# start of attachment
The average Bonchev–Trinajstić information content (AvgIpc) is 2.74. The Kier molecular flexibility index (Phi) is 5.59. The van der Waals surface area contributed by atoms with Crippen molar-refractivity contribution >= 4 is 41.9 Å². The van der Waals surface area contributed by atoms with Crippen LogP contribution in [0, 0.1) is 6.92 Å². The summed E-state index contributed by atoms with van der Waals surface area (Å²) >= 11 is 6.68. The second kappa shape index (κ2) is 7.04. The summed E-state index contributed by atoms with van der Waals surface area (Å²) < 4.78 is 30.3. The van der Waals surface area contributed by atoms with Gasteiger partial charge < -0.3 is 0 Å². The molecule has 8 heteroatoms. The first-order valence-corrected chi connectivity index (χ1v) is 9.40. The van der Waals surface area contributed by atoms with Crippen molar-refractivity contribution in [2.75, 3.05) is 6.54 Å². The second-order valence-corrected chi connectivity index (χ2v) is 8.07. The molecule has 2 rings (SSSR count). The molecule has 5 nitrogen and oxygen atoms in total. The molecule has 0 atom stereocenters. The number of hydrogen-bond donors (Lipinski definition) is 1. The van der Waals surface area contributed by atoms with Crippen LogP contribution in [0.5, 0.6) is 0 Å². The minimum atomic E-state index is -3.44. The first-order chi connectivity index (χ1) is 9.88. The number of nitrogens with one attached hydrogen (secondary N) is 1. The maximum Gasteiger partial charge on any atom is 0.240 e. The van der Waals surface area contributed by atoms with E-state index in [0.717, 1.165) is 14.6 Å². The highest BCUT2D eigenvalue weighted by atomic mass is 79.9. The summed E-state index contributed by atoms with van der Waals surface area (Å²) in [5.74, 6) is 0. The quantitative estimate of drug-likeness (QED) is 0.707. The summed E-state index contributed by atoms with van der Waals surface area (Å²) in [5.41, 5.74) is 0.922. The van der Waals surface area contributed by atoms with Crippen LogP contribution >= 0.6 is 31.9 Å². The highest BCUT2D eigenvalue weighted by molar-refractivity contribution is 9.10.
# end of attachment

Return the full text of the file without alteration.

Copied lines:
The average Bonchev–Trinajstić information content (AvgIpc) is 2.74. The Kier molecular flexibility index (Phi) is 5.59. The van der Waals surface area contributed by atoms with Crippen molar-refractivity contribution >= 4 is 41.9 Å². The van der Waals surface area contributed by atoms with Crippen LogP contribution in [0, 0.1) is 6.92 Å². The summed E-state index contributed by atoms with van der Waals surface area (Å²) >= 11 is 6.68. The second kappa shape index (κ2) is 7.04. The summed E-state index contributed by atoms with van der Waals surface area (Å²) < 4.78 is 30.3. The van der Waals surface area contributed by atoms with Gasteiger partial charge < -0.3 is 0 Å². The molecule has 8 heteroatoms. The first-order valence-corrected chi connectivity index (χ1v) is 9.40. The van der Waals surface area contributed by atoms with Crippen molar-refractivity contribution in [2.75, 3.05) is 6.54 Å². The second-order valence-corrected chi connectivity index (χ2v) is 8.07. The molecule has 2 rings (SSSR count). The molecule has 5 nitrogen and oxygen atoms in total. The molecule has 0 atom stereocenters. The number of hydrogen-bond donors (Lipinski definition) is 1. The van der Waals surface area contributed by atoms with Crippen LogP contribution in [0.5, 0.6) is 0 Å². The minimum atomic E-state index is -3.44. The first-order chi connectivity index (χ1) is 9.88. The number of nitrogens with one attached hydrogen (secondary N) is 1. The maximum Gasteiger partial charge on any atom is 0.240 e. The van der Waals surface area contributed by atoms with E-state index in [0.717, 1.165) is 14.6 Å². The highest BCUT2D eigenvalue weighted by atomic mass is 79.9. The summed E-state index contributed by atoms with van der Waals surface area (Å²) in [5.74, 6) is 0. The quantitative estimate of drug-likeness (QED) is 0.707. The summed E-state index contributed by atoms with van der Waals surface area (Å²) in [5.41, 5.74) is 0.922. The van der Waals surface area contributed by atoms with Crippen LogP contribution >= 0.6 is 31.9 Å². The highest BCUT2D eigenvalue weighted by molar-refractivity contribution is 9.10.